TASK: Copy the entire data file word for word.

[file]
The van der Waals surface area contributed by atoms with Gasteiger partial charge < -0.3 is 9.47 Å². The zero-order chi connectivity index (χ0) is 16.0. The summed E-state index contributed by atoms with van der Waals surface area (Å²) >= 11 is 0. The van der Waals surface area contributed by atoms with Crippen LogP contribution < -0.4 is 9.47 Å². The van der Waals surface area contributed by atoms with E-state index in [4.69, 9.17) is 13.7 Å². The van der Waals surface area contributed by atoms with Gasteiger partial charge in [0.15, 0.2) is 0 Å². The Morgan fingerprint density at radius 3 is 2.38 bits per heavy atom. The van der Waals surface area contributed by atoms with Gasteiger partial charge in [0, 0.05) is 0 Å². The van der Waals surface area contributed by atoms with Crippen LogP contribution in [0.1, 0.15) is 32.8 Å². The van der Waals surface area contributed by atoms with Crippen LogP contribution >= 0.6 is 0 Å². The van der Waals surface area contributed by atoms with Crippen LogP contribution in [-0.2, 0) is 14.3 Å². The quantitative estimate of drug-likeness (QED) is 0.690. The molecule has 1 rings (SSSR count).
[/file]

The van der Waals surface area contributed by atoms with Gasteiger partial charge < -0.3 is 9.47 Å². The zero-order chi connectivity index (χ0) is 16.0. The summed E-state index contributed by atoms with van der Waals surface area (Å²) >= 11 is 0. The van der Waals surface area contributed by atoms with Crippen LogP contribution < -0.4 is 9.47 Å². The van der Waals surface area contributed by atoms with E-state index in [4.69, 9.17) is 13.7 Å². The van der Waals surface area contributed by atoms with Gasteiger partial charge in [0.15, 0.2) is 0 Å². The Morgan fingerprint density at radius 3 is 2.38 bits per heavy atom. The van der Waals surface area contributed by atoms with Gasteiger partial charge in [0, 0.05) is 0 Å². The van der Waals surface area contributed by atoms with Crippen LogP contribution in [0.1, 0.15) is 32.8 Å². The van der Waals surface area contributed by atoms with Crippen LogP contribution >= 0.6 is 0 Å². The van der Waals surface area contributed by atoms with Crippen LogP contribution in [-0.2, 0) is 14.3 Å². The quantitative estimate of drug-likeness (QED) is 0.690. The molecule has 1 rings (SSSR count).